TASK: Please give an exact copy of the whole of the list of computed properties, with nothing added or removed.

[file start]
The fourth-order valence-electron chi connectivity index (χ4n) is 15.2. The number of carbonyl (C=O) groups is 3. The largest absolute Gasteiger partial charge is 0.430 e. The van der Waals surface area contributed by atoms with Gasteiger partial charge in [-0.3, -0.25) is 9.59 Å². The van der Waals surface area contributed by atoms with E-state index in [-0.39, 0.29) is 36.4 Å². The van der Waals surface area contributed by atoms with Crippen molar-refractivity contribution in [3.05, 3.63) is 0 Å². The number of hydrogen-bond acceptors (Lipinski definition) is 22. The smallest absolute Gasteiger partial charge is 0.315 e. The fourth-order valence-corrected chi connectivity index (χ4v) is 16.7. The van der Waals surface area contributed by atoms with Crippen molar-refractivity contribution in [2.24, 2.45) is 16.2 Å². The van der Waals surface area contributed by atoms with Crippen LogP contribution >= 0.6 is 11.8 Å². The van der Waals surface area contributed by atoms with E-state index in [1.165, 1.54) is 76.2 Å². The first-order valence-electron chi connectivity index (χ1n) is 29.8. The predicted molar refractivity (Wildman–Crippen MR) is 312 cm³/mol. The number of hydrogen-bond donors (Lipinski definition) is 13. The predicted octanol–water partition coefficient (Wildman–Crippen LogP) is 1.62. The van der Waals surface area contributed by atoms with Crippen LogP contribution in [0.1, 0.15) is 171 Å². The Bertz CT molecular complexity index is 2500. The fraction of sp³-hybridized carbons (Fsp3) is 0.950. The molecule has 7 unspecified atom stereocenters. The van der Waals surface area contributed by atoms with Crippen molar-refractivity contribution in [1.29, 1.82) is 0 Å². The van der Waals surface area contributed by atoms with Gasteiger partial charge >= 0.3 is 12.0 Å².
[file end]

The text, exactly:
The fourth-order valence-electron chi connectivity index (χ4n) is 15.2. The number of carbonyl (C=O) groups is 3. The largest absolute Gasteiger partial charge is 0.430 e. The van der Waals surface area contributed by atoms with Gasteiger partial charge in [-0.3, -0.25) is 9.59 Å². The van der Waals surface area contributed by atoms with E-state index in [-0.39, 0.29) is 36.4 Å². The van der Waals surface area contributed by atoms with Crippen molar-refractivity contribution in [3.05, 3.63) is 0 Å². The number of hydrogen-bond acceptors (Lipinski definition) is 22. The smallest absolute Gasteiger partial charge is 0.315 e. The fourth-order valence-corrected chi connectivity index (χ4v) is 16.7. The van der Waals surface area contributed by atoms with Crippen molar-refractivity contribution in [2.24, 2.45) is 16.2 Å². The van der Waals surface area contributed by atoms with Crippen LogP contribution >= 0.6 is 11.8 Å². The van der Waals surface area contributed by atoms with E-state index in [1.165, 1.54) is 76.2 Å². The first-order valence-electron chi connectivity index (χ1n) is 29.8. The predicted molar refractivity (Wildman–Crippen MR) is 312 cm³/mol. The number of hydrogen-bond donors (Lipinski definition) is 13. The predicted octanol–water partition coefficient (Wildman–Crippen LogP) is 1.62. The van der Waals surface area contributed by atoms with Crippen LogP contribution in [0.1, 0.15) is 171 Å². The Bertz CT molecular complexity index is 2500. The fraction of sp³-hybridized carbons (Fsp3) is 0.950. The molecule has 7 unspecified atom stereocenters. The van der Waals surface area contributed by atoms with Crippen molar-refractivity contribution in [1.29, 1.82) is 0 Å². The van der Waals surface area contributed by atoms with Gasteiger partial charge >= 0.3 is 12.0 Å².